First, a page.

It’s golly-gee stuff, but it’s also human and Mr. Miller keeps you hooked, as does Mr. Momoa (“Game of Thrones”), who supplely shifts between gravitas and comedy. When Aquaman chugs a bottle of booze before plunging into an angry sea, the movie hits the comic-book sweet spot between deadly seriousness and self-amused levity.
The Villainy, However, Is A Minus
Of all the bad villains in superhero movies, Steppenwolf is easily the worst in recent memory. He’s just a big CGI cipher for “bad guy.” He shows up, announces he’s evil, then our good guys have to fight him. With this aspect of the movie they didn’t even try, and that’s so disappointing.
Steppenwolf, who threatens to achieve total dominion over everyplace and everyone, has gathered three ancient boxes of pulsating energy known as Mother Boxes, and I will spare you their complicated and meaningful backstory to just say: They are boxes. Bursting with light. And great power. It all plays as more than a bit arbitrary, given that their power, like Steppenwolf’s, is metaphysical, while the climactic battle is rooted in the corporeal — lots of gut punches and swinging broadswords.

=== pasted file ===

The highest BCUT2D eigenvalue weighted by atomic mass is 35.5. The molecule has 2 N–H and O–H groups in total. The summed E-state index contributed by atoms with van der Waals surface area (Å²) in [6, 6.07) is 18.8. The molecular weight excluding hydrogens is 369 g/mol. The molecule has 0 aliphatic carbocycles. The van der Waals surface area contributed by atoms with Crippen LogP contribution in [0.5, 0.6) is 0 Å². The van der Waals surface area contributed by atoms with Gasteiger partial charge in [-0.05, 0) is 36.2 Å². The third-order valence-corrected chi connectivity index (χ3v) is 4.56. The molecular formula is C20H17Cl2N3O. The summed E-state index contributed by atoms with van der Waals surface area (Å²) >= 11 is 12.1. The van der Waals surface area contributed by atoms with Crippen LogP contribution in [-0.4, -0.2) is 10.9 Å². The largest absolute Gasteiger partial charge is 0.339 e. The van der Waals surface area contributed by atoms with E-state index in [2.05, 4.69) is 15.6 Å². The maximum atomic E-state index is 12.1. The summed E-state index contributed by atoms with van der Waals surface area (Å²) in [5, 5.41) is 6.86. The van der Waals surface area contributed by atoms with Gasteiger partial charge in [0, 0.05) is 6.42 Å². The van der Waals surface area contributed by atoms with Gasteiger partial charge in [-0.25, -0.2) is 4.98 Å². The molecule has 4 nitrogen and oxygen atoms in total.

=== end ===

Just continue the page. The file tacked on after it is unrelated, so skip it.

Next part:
Gal Gadot Is Still A Wonder
Gadot manages to escape unscathed. Now in her third round as Wonder Woman, she elevates the movie whenever she’s onscreen, twirling her lasso of truth and staring down each threat as if her symbolism of feminist rage was immune to lackluster product.
Of the main performers, only Gadot pops from the screen at all. For now, her Wonder Woman looks to be the savior of Batman and Superman, though you may end up wondering why she's wasting her time.
Batfleck Seems Like He's Done With The Cape And Cowl